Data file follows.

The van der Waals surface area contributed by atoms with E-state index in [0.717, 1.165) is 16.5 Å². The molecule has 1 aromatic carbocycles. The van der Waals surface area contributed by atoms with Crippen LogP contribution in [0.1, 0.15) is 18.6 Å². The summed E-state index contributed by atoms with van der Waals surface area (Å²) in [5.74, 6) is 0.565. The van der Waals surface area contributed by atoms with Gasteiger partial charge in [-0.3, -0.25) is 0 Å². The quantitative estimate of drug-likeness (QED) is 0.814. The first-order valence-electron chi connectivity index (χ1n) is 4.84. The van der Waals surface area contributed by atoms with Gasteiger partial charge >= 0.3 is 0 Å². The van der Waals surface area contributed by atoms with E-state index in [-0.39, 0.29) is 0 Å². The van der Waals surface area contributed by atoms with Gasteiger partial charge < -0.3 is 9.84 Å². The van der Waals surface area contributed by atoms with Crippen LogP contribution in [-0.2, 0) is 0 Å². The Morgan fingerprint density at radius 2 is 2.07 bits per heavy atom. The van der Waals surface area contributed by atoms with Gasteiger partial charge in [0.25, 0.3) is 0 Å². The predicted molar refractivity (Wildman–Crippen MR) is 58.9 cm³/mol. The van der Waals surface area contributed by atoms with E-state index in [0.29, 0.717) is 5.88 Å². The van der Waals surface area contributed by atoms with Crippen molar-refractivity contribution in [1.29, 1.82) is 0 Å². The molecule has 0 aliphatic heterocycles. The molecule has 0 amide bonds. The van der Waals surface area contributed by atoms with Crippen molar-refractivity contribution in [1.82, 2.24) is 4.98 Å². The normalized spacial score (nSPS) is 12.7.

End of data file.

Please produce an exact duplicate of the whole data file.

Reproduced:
The van der Waals surface area contributed by atoms with E-state index in [0.717, 1.165) is 16.5 Å². The molecule has 1 aromatic carbocycles. The van der Waals surface area contributed by atoms with Crippen LogP contribution in [0.1, 0.15) is 18.6 Å². The summed E-state index contributed by atoms with van der Waals surface area (Å²) in [5.74, 6) is 0.565. The van der Waals surface area contributed by atoms with Gasteiger partial charge in [-0.3, -0.25) is 0 Å². The quantitative estimate of drug-likeness (QED) is 0.814. The first-order valence-electron chi connectivity index (χ1n) is 4.84. The van der Waals surface area contributed by atoms with Gasteiger partial charge >= 0.3 is 0 Å². The van der Waals surface area contributed by atoms with E-state index in [-0.39, 0.29) is 0 Å². The van der Waals surface area contributed by atoms with Gasteiger partial charge < -0.3 is 9.84 Å². The van der Waals surface area contributed by atoms with Crippen LogP contribution in [-0.2, 0) is 0 Å². The Morgan fingerprint density at radius 2 is 2.07 bits per heavy atom. The van der Waals surface area contributed by atoms with Gasteiger partial charge in [0.25, 0.3) is 0 Å². The predicted molar refractivity (Wildman–Crippen MR) is 58.9 cm³/mol. The van der Waals surface area contributed by atoms with E-state index in [0.29, 0.717) is 5.88 Å². The van der Waals surface area contributed by atoms with Crippen molar-refractivity contribution in [1.29, 1.82) is 0 Å². The molecule has 0 aliphatic heterocycles. The molecule has 0 amide bonds. The van der Waals surface area contributed by atoms with Crippen molar-refractivity contribution in [1.82, 2.24) is 4.98 Å². The normalized spacial score (nSPS) is 12.7.